2017 // Brandon SEMENUK // CAN
2016 // Brett RHEEDER // CAN
2015 // Brandon SEMENUK // CAN
2014 // Brandon SEMENUK // CAN
2013 // Brandon SEMENUK // CAN
2012 // Thomas GENON // BEL
2011 // Brandon SEMENUK // CAN
2010 // Cam ZINK // USA
2009 // Greg WATTS // USA
2008 // Andreu LACONDEGUY // ESP
2007 // Ben BOYKO // CAN
2006 // Cam ZINK // USA
2005 // Paul BASAGOITIA // USA
2004 // Paul BASAGOITIA // USA
Previous Winning Runs and Highlight Videos
There isn’t a complete archive of winning runs or highlights videos, but here’s just a few to get you all nostalgic.
This year’s judging panel will consist of Paul Rak (Head Judge), Grant ‘Chopper’ Fielder, Geoff Gulevich and Kraig Kinsman. All eyes will be on these guys as they mark up their scores. It’s going to be interesting to see how they judge the varied style of Rheeder and Rogatkin. Both have their strengths as do they have their weaknesses. The first round marks will show us whether they favour buttery smoothness or lightspeed rotations.
The Weather Forecast
Watching It In Person
Red Bull Joyride is an open event but it gets crowded quickly as people race to get the best vantage point. If you don’t fancy mingling with the general population and want to watch the competition from a hospitality tent then there are a couple of options:
• Red Bull Joyride VIP Experience (from $129 CAD)
• Crankworx Skybox at Red Bull Joyride presented by Bearfoot Bistro (from $649 CAD)
Must Know, Must See, Must Do
Before the invading Europeans took the land that Whistler stands on today, the area was shared between two First Nation communities; the Sk̲wx̲wú7mesh (Squamish) and L̓il̓wat7úl (Lil'wat). For thousands of years, the two communities lived side by side and used the area as a rich natural larder for food and materials. The area we now call Whistler was known to the Nations as Spo7ez.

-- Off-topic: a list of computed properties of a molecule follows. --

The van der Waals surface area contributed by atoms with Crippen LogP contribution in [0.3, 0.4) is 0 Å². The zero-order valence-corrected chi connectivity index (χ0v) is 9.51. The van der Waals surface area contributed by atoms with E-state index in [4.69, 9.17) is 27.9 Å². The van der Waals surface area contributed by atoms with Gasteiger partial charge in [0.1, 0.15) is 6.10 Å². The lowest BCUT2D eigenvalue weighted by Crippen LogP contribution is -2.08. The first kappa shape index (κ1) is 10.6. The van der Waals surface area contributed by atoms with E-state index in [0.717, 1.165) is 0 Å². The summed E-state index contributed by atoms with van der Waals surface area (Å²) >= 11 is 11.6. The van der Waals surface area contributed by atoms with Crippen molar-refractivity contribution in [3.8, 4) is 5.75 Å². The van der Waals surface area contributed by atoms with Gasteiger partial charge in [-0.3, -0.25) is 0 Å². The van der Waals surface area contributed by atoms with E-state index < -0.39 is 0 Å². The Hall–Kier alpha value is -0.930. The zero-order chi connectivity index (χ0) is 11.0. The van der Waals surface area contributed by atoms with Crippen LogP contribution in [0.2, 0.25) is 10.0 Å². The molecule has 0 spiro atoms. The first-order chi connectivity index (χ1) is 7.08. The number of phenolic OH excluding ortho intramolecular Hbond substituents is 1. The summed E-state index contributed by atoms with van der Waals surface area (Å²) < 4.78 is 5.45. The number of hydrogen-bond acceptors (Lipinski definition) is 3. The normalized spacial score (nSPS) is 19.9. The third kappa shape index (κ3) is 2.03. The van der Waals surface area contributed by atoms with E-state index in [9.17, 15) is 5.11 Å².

The stories of their origins are intertwined and passed down generation after generation by the spoken word. The Sk̲wx̲wú7mesh story of Spo7ez goes back to when despite living with the L̓il̓wat7úl peacefully, things started to get difficult. The Thunderbird stepped in to stop them. The Thunderbird flapped his great wings which caused a rockslide, killing hundreds of people from both nations in Spo7ez village. For the L̓il̓wat7úl the story, the rockslide was caused by a massive volcanic eruption. The shared village of Spo7ez was destroyed and was swept into the ocean. Both stories reflect on the importance of peaceful coexistence and cooperation, and that both nations have a shared history.
Life for the Sk̲wx̲wú7mesh and L̓il̓wat7úl changed dramatically with the invasion of Europeans on their way to find precious metals and furs. With the permission of their governments in cities thousands of miles away, they would push the indigenous communities out, dividing up the land whichever way they wanted. The Sk̲wx̲wú7mesh and L̓il̓wat7úl would be rounded up into reservations while the Europeans plundered their land, and most of the indigenous population still live on the reservations today.
Pretending like the last few thousand years of culture and convention never happened, when the British Navy were out charting the coastal area and the land adjacent to it, they sighted its highest peak and clearly with all sorts of originality running through their veins, they named it London Mountain. The mountain would eventually change its name to Whistler Mountain, apparently on account for the scores of marmots whistling on it.
Fast forward into the early 20th century and while Europe was starting to battle it out on the fields of northern Europe in 1914, two people - Myrtle and Alex Philip - would call the shores of Alta Lake their home and establish a fishing and weekend retreat business there. They were soon followed by others trying to make their mark through leisure activities in the picturesque shadow of Whistler Mountain, and thanks to the Pacific Great Eastern railway, the tourists began arriving in their droves.